Severna Park High School Hosts the Anne Arundel County Vaccination Clinic

Severna Park High School Hosts the Anne Arundel County Vaccination Clinic.


Karli Kirchenheiter

SPHS was gracious enough to offer their space for the vaccination clinic, which took place in the main gym and throughout classrooms on the bottom floor.

Karli Kirchenheiter, Staff Writer

Severna Park High School (SPHS) is the main and only site for the Anne Arundel County (AAC) Vaccination Clinic. AAC Fire Department has partnered with the school system to administer vaccines to as many as 14,000 individuals so that they can safely return to teaching in hybrid schools, beginning Feb. 11 to April 8 for faculty and staff from all over the county.

The school system has been held to high praise for their work organizing the clinic. It has taken away stress and frustration many go through when searching and signing up for a vaccine. Teachers received an email with a date and time slot to sign up for their vaccine. 

“Once I finally got the email, everything was smooth sailing. The clinics themselves were VERY well run. Fast and efficient,” social studies teacher Trevor Bryden said.

In addition, doses were not wasted, instead given to staff.  Special education resource teacher for Meade, Constantina Miller, received one of the extra doses. Miller said it was very easy, when they had extra doses she was simply texted to go to the school. However, some teachers did not feel as comfortable waiting around for an email from the school so they took action to get the vaccine on their own. Health tTeacher Courtney Koehler was worried that being part time she probably would have received an email to sign up last. Koehler took initiative to get her vaccine as soon as possible, even if it meant driving to a CVS in Ocean City.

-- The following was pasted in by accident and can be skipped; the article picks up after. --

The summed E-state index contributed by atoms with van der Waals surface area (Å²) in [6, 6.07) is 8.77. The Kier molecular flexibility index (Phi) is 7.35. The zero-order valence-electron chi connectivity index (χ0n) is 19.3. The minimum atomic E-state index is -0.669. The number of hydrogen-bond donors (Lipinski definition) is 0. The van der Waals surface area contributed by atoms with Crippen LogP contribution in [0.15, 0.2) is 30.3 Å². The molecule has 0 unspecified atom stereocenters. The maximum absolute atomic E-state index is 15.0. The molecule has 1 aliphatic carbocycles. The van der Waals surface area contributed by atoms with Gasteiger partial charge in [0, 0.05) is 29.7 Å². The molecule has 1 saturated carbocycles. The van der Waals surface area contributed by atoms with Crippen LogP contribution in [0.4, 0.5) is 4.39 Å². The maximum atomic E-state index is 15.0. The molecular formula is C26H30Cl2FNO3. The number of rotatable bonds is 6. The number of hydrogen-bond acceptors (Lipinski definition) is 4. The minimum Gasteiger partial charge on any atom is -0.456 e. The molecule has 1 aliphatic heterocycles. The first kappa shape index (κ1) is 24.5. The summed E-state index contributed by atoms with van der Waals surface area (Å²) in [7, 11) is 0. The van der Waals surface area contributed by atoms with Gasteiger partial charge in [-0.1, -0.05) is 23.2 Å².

“The vaccine being offered was very important for my wanting to return to school.  I have a three year old son and we see my parents a lot, we had already discussed that if I was back in school around so many people without the vaccine, that I wouldn’t be able to see my parents until they or I had the vaccine,” Koehler said.

Being vaccinated has given teachers a feeling of slightly more safety and comfort in a school full of kids. However, Bryden said he would have preferred to have gotten his vaccine before the kids came back, considering he got his second dose March 18, 10 days after the freshman and seniors came in. Teachers having their vaccine is only the first step, we must continue on this path.

“I do feel a bit safer but much of that is dependent on others doing the right thing as well. A vaccination isn’t a ticket to be irresponsible toward others,” social studies teacher Tim Dunbar said.